A former Depew mayor is vying to break up the Village Preservation Party’s lock on village government in Tuesday’s election.

This campaign isn’t as contentious as the 2011 contest, when nine candidates ran for four positions and the Preservation Party swept the mayor and two trustees out of office.

Now, two Village Board members, Linda Hammer and Jesse Nikonowicz, are seeking re-election, and ex-Mayor Robert Kucewicz is their only challenger.

“I’ve got the signs from last time, so that saves me money,” quipped Kucewicz, who lost as an underfunded, third-party candidate in 2011.

The now-dominant Preservation Party has been in power for just two years.

In the 2011 village election, party candidates beat Mayor Barbara Alberti and Trustees Joseph Keefe and Carl Monti, all members of the People’s Voice of Depew Party, and another won the race to fill the final two years of the term of a retiring trustee.

Nikonowicz, who replaced the retiring trustee, is running for a full four-year term on the Village Board. He’s served for about a dozen years as treasurer of the Depew Fire Department and is president of the department’s Hose Company No. 1.

He said he ran for office in response to the previous administration’s attempt to bring in an outsider to run Depew’s Police Department and because he worried about the threat to Depew from regionalism efforts.

“There were so many different issues going on,” said Nikonowicz, 64, a Vietnam War veteran who served in the U.S. Army and is retired from the automotive-services industry.

Hammer, too, was first elected to fill the final two years of an open seat. She won a full four-year term in 2009 as a member of the People’s Voice Party but is running for re-election as a Preservation Party member.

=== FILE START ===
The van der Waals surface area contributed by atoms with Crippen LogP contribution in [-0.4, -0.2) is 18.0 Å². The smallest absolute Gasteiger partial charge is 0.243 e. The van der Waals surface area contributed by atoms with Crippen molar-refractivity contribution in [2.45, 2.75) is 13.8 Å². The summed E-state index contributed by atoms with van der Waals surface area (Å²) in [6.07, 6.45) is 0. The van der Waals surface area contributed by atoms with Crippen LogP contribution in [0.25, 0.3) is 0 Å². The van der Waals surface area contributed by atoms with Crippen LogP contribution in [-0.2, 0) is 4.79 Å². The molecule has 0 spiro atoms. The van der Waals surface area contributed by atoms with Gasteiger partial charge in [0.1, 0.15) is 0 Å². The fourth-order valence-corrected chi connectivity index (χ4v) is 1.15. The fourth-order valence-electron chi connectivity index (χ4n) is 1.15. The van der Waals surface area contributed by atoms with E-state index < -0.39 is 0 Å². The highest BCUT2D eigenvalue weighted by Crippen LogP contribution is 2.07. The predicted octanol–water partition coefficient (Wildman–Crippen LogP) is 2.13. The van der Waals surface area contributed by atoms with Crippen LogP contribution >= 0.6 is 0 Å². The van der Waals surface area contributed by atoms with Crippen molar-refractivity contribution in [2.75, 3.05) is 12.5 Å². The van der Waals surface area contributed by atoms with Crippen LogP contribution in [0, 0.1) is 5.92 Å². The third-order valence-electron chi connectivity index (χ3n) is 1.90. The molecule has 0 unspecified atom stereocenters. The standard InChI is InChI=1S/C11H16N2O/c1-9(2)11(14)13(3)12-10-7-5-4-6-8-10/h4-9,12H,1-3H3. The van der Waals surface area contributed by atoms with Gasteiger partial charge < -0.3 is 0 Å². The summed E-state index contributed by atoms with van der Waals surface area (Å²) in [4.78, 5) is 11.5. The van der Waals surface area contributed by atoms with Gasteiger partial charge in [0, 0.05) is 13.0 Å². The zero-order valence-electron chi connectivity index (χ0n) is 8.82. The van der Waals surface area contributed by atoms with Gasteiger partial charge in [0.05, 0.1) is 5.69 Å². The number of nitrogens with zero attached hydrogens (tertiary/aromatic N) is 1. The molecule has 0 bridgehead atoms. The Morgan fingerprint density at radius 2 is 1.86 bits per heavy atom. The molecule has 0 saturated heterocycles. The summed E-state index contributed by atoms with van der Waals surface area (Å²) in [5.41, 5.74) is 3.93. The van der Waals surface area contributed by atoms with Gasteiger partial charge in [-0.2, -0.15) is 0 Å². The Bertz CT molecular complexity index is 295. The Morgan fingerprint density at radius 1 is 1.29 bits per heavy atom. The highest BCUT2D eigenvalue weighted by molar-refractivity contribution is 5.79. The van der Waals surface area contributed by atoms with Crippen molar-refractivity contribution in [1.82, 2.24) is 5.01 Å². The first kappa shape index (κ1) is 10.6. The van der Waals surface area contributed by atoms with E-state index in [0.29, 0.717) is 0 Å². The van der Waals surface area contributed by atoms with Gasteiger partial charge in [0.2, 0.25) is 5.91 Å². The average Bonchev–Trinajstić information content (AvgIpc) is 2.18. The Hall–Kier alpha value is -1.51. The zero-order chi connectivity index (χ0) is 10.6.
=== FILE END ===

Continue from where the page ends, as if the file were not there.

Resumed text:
She said she changed her affiliation because she believes it was in the best interest of serving village residents. “The only way to solve problems is to work together,” said Hammer, 57, who works part-time at a warehouse facility in Amherst.

Hammer said she got involved in village government after mobilizing her neighbors to oppose a private composting facility in her neighborhood.

Kucewicz is pushing to get back onto the Village Board, which he led as mayor from 1995 to 2002. He resigned the part-time post to accept appointment as the village’s full-time administrator and served in that job until 2007, when he was replaced by the board.

Kucewicz formed his Renew Depew Party after getting the itch to return to office.

“Staying out of it didn’t allow me to help people anymore. I enjoyed that part of it,” said Kucewicz, 59, a senior customer service representative for Enterprise Rent-A-Car at the Buffalo Niagara International Airport.

Not surprisingly, Hammer and Nikonowicz believe village government has run pretty well the last couple of years, with Mayor Steven Hoffman and board members focusing on quality-of-life issues and working to bring tenants to the former Quebecor site. “Everybody seems to be on the same page,” Nikonowicz said.

Kucewicz said he wants to bring another perspective to the board. “It’s pretty much a grassroots effort,” he said.

One candidate who doesn’t have to worry about Tuesday’s vote is Village Justice Gordon Willis, who is unopposed.